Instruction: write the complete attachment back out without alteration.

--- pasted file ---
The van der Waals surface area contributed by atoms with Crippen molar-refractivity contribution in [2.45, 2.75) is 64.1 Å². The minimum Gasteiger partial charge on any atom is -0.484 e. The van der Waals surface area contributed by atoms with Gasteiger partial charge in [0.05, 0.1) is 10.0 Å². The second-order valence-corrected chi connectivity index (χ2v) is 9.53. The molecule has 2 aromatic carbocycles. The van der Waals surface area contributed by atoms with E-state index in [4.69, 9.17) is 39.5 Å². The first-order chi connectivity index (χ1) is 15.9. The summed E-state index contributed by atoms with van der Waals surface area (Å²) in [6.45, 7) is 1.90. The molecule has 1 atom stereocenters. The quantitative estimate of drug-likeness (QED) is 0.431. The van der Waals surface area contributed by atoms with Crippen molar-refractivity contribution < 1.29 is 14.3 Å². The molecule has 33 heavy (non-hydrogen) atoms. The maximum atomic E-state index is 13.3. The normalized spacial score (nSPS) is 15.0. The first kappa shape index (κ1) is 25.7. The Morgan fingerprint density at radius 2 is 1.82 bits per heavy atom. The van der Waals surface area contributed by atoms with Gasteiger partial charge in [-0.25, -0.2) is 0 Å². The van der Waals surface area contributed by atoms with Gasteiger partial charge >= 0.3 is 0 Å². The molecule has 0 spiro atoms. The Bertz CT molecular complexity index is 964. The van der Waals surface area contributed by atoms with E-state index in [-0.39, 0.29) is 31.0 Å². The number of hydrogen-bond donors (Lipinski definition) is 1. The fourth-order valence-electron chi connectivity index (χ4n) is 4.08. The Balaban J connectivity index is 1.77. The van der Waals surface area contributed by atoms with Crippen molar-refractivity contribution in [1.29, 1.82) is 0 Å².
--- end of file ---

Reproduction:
The van der Waals surface area contributed by atoms with Crippen molar-refractivity contribution in [2.45, 2.75) is 64.1 Å². The minimum Gasteiger partial charge on any atom is -0.484 e. The van der Waals surface area contributed by atoms with Gasteiger partial charge in [0.05, 0.1) is 10.0 Å². The second-order valence-corrected chi connectivity index (χ2v) is 9.53. The molecule has 2 aromatic carbocycles. The van der Waals surface area contributed by atoms with E-state index in [4.69, 9.17) is 39.5 Å². The first-order chi connectivity index (χ1) is 15.9. The summed E-state index contributed by atoms with van der Waals surface area (Å²) in [6.45, 7) is 1.90. The molecule has 1 atom stereocenters. The quantitative estimate of drug-likeness (QED) is 0.431. The van der Waals surface area contributed by atoms with Crippen molar-refractivity contribution < 1.29 is 14.3 Å². The molecule has 33 heavy (non-hydrogen) atoms. The maximum atomic E-state index is 13.3. The normalized spacial score (nSPS) is 15.0. The first kappa shape index (κ1) is 25.7. The Morgan fingerprint density at radius 2 is 1.82 bits per heavy atom. The van der Waals surface area contributed by atoms with Gasteiger partial charge in [-0.25, -0.2) is 0 Å². The van der Waals surface area contributed by atoms with Gasteiger partial charge >= 0.3 is 0 Å². The molecule has 0 spiro atoms. The Bertz CT molecular complexity index is 964. The van der Waals surface area contributed by atoms with E-state index in [-0.39, 0.29) is 31.0 Å². The number of hydrogen-bond donors (Lipinski definition) is 1. The fourth-order valence-electron chi connectivity index (χ4n) is 4.08. The Balaban J connectivity index is 1.77. The van der Waals surface area contributed by atoms with Crippen molar-refractivity contribution in [1.29, 1.82) is 0 Å².